Of the various idealizations that Impartiality requires, most problematic is the demand of equal reliability: that the disagreement concern peers. Here the complaint has been often expressed that it is not even remotely realistic to suppose that two agents will be equally reliable cognitive agents, let alone that we could ever have any good basis for supposing someone else to be our peer in this way.2 This Prominent statements of the Impartiality thesis can be found in Richard Feldman, “Epistemological Puzzles about Disagreement,” in Stephen Hetherington, ed., Epistemology Futures (New York: Oxford, 2006), pp. 216–36; and in Adam Elga, “Reflection and Disagreement,” Noûs, xli, 3 (September 2007): 478–502. Elga there coins the often-used but potentially misleading label ‘equal-weight view’. Compare David Christensen, “Disagreement as Evidence: The Epistemology of Controversy,” Philosophy Compass, iv, 5 (September 2009): 756–67, who prefers to speak of “conciliatory” views. The term ‘conformism’ is favored by Jennifer Lackey, “A Justificationist View of Disagreement’s Epistemic Significance,” in Adrian Haddock, Alan Millar, and Duncan Pritchard, eds., Social Epistemology (New York: Oxford, 2010), pp. 298–325.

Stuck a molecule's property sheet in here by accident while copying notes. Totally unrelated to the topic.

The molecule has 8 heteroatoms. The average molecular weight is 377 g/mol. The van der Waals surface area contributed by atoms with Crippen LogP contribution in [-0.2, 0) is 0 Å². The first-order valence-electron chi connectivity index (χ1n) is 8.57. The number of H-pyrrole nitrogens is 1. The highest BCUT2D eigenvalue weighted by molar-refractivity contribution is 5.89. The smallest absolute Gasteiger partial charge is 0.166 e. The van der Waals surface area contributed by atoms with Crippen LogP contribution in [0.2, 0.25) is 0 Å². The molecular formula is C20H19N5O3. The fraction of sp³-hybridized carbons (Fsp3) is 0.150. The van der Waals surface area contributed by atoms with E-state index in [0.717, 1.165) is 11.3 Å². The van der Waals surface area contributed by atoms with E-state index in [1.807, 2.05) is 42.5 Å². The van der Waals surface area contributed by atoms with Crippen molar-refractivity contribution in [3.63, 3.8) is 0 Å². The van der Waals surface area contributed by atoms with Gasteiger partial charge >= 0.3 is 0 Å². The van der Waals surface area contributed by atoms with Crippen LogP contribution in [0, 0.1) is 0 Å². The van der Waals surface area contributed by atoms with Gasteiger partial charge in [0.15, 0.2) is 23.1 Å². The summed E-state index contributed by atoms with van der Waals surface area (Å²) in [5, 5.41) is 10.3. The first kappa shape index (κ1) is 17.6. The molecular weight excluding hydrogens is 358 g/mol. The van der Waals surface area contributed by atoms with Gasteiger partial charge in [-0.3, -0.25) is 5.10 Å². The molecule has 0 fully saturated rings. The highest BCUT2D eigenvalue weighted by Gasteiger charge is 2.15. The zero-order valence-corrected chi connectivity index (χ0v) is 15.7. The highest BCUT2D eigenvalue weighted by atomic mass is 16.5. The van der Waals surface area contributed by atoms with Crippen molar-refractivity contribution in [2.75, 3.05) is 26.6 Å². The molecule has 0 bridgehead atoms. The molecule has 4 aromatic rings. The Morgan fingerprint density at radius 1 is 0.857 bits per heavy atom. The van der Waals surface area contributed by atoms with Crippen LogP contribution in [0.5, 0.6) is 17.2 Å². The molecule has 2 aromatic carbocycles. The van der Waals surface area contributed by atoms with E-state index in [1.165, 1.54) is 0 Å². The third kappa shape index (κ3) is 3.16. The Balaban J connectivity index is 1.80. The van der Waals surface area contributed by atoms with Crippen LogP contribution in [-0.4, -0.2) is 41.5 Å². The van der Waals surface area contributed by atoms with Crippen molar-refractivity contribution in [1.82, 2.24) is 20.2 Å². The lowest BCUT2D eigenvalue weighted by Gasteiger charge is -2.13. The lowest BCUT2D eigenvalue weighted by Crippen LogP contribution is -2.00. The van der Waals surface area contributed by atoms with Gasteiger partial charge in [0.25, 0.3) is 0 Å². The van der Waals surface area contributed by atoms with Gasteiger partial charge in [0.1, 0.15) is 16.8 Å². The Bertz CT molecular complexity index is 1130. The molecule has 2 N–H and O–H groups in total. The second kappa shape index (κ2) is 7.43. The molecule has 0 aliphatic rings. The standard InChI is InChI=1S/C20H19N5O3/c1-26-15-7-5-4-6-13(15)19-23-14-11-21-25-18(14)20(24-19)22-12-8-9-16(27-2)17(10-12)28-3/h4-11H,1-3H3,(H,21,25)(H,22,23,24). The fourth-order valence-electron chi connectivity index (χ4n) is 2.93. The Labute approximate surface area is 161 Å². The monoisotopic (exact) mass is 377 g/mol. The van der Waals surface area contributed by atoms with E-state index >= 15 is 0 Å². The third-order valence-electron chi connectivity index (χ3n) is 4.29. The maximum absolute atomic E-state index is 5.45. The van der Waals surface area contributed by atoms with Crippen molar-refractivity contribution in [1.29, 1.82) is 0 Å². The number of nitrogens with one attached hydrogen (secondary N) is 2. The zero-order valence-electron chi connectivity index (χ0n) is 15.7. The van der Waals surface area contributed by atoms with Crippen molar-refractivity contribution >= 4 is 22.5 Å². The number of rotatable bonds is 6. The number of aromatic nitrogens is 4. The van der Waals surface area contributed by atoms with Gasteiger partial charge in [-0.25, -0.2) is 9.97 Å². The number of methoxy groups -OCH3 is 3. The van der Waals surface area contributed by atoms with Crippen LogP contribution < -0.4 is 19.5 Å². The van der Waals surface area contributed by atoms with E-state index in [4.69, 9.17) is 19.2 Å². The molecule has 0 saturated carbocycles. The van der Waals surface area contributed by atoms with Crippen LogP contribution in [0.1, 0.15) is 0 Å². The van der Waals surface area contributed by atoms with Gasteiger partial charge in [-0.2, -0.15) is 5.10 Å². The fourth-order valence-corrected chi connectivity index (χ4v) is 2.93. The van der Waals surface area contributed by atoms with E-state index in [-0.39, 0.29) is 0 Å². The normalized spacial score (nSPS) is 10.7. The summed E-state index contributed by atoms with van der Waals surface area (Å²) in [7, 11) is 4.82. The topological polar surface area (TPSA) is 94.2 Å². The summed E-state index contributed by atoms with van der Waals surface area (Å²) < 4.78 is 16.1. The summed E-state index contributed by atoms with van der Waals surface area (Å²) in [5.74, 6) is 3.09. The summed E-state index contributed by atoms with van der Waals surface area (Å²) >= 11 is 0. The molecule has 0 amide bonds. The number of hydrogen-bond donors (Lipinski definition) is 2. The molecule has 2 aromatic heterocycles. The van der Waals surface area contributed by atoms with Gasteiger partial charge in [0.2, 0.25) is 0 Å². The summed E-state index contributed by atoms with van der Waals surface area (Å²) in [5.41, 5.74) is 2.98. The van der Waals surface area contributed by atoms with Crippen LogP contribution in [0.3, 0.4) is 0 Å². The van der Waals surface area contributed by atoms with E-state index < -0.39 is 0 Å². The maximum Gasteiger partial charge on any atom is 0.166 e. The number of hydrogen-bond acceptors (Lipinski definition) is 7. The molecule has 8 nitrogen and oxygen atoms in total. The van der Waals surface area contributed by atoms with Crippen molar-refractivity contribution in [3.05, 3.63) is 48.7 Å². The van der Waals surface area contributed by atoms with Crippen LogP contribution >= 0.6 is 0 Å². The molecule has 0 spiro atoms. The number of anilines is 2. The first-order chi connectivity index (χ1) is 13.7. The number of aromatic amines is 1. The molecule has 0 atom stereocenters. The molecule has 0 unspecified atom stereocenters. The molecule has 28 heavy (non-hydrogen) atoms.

But she herself does not wholly endorse the view, for reasons considered below.

The term ‘Impartiality’ is my own.

For worries of this sort see Richard Feldman, “Evidentialism, Higher-Order Evidence, and Disagreement,” Episteme, vi, 3 (October 2009): 294–312, at pp. 300–01;

Bryan Frances, “The Reflective Epistemic Renegade,” Philosophy and Phenomenological Research, lxxxi, 2 (September 2010): 419–63; and, in detail, Nathan L. King, “Disagreement: What’s the Problem? or A Good Peer is Hard to Find,” Philosophy and Phenomenological Research, lxxxv, 2 (September 2012): 249–72. Here I limit the concept of epistemic peer

Master Proof JOP 587 veiled disagreement

line of objection can be quickly blocked, however, by expressing the theory in terms not of known reliability but of expected reliability.3 On this construal, you calculate your own expected reliability as a function of how likely you take it to be that you are reliable to this degree or that degree, and you calculate the reliability of your opponent in the same way. There is no need to suppose yourself and others to be exactly equally reliable; there is no need to know (or even have good reason for believing) just how reliable you and others are. It is enough to generate the problem of peer disagreement for you to be in a situation where you have no good reason to think yourself any more or less reliable than your opponent. Such situations seem common enough.